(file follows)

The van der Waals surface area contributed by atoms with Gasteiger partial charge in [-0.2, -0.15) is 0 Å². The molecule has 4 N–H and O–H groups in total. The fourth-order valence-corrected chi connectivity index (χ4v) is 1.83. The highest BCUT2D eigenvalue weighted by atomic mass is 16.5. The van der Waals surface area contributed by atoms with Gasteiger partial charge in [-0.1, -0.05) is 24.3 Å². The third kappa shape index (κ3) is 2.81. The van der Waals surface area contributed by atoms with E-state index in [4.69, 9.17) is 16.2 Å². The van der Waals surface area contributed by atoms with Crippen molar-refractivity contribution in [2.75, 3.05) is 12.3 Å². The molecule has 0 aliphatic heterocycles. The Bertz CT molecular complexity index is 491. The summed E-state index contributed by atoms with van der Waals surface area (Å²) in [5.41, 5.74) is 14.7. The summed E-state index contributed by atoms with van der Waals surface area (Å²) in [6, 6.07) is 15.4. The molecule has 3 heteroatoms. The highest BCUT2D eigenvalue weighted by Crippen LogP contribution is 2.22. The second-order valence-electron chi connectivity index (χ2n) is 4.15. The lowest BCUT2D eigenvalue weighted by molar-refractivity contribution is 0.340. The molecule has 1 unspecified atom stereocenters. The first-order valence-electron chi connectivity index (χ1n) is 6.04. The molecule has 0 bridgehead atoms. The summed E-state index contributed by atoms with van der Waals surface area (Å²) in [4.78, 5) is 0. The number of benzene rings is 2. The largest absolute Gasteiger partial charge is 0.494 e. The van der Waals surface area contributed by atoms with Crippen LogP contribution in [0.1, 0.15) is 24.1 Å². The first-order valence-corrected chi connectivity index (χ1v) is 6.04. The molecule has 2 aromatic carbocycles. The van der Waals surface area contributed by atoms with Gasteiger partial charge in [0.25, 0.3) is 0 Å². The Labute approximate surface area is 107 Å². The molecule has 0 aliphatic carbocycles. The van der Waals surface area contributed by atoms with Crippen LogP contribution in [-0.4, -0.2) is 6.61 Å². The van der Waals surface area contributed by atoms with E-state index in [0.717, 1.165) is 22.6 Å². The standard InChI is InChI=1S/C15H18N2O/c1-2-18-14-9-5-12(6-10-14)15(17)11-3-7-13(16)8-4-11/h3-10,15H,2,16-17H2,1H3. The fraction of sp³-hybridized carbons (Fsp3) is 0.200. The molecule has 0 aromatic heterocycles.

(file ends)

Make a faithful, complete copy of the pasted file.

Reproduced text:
The van der Waals surface area contributed by atoms with Gasteiger partial charge in [-0.2, -0.15) is 0 Å². The molecule has 4 N–H and O–H groups in total. The fourth-order valence-corrected chi connectivity index (χ4v) is 1.83. The highest BCUT2D eigenvalue weighted by atomic mass is 16.5. The van der Waals surface area contributed by atoms with Gasteiger partial charge in [-0.1, -0.05) is 24.3 Å². The third kappa shape index (κ3) is 2.81. The van der Waals surface area contributed by atoms with E-state index in [4.69, 9.17) is 16.2 Å². The van der Waals surface area contributed by atoms with Crippen molar-refractivity contribution in [2.75, 3.05) is 12.3 Å². The molecule has 0 aliphatic heterocycles. The Bertz CT molecular complexity index is 491. The summed E-state index contributed by atoms with van der Waals surface area (Å²) in [5.41, 5.74) is 14.7. The summed E-state index contributed by atoms with van der Waals surface area (Å²) in [6, 6.07) is 15.4. The molecule has 3 heteroatoms. The highest BCUT2D eigenvalue weighted by Crippen LogP contribution is 2.22. The second-order valence-electron chi connectivity index (χ2n) is 4.15. The lowest BCUT2D eigenvalue weighted by molar-refractivity contribution is 0.340. The molecule has 1 unspecified atom stereocenters. The first-order valence-electron chi connectivity index (χ1n) is 6.04. The molecule has 0 bridgehead atoms. The summed E-state index contributed by atoms with van der Waals surface area (Å²) in [4.78, 5) is 0. The number of benzene rings is 2. The largest absolute Gasteiger partial charge is 0.494 e. The van der Waals surface area contributed by atoms with Crippen LogP contribution in [0.1, 0.15) is 24.1 Å². The first-order valence-corrected chi connectivity index (χ1v) is 6.04. The molecule has 2 aromatic carbocycles. The van der Waals surface area contributed by atoms with Gasteiger partial charge in [0.25, 0.3) is 0 Å². The Labute approximate surface area is 107 Å². The molecule has 0 aliphatic carbocycles. The van der Waals surface area contributed by atoms with Crippen LogP contribution in [-0.4, -0.2) is 6.61 Å². The van der Waals surface area contributed by atoms with E-state index in [0.717, 1.165) is 22.6 Å². The standard InChI is InChI=1S/C15H18N2O/c1-2-18-14-9-5-12(6-10-14)15(17)11-3-7-13(16)8-4-11/h3-10,15H,2,16-17H2,1H3. The fraction of sp³-hybridized carbons (Fsp3) is 0.200. The molecule has 0 aromatic heterocycles.